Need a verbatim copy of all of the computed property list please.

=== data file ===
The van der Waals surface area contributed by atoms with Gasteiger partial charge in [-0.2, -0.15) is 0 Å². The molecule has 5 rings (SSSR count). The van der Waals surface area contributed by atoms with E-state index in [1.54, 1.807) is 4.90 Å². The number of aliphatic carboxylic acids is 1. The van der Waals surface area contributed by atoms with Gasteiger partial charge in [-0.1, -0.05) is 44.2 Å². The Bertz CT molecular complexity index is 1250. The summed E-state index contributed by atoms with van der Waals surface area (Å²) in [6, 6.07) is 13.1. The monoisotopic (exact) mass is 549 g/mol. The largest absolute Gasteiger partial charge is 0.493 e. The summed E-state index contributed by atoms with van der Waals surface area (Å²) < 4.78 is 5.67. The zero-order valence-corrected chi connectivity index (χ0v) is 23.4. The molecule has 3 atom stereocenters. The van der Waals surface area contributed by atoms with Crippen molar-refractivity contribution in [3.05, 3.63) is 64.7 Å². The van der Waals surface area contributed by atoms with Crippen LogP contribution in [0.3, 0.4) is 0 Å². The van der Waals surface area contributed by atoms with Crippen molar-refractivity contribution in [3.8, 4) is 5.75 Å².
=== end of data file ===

The van der Waals surface area contributed by atoms with Gasteiger partial charge in [-0.2, -0.15) is 0 Å². The molecule has 5 rings (SSSR count). The van der Waals surface area contributed by atoms with E-state index in [1.54, 1.807) is 4.90 Å². The number of aliphatic carboxylic acids is 1. The van der Waals surface area contributed by atoms with Gasteiger partial charge in [-0.1, -0.05) is 44.2 Å². The Bertz CT molecular complexity index is 1250. The summed E-state index contributed by atoms with van der Waals surface area (Å²) in [6, 6.07) is 13.1. The monoisotopic (exact) mass is 549 g/mol. The largest absolute Gasteiger partial charge is 0.493 e. The summed E-state index contributed by atoms with van der Waals surface area (Å²) < 4.78 is 5.67. The zero-order valence-corrected chi connectivity index (χ0v) is 23.4. The molecule has 3 atom stereocenters. The van der Waals surface area contributed by atoms with Crippen molar-refractivity contribution in [3.05, 3.63) is 64.7 Å². The van der Waals surface area contributed by atoms with Crippen LogP contribution in [0.3, 0.4) is 0 Å². The van der Waals surface area contributed by atoms with Crippen molar-refractivity contribution in [3.8, 4) is 5.75 Å².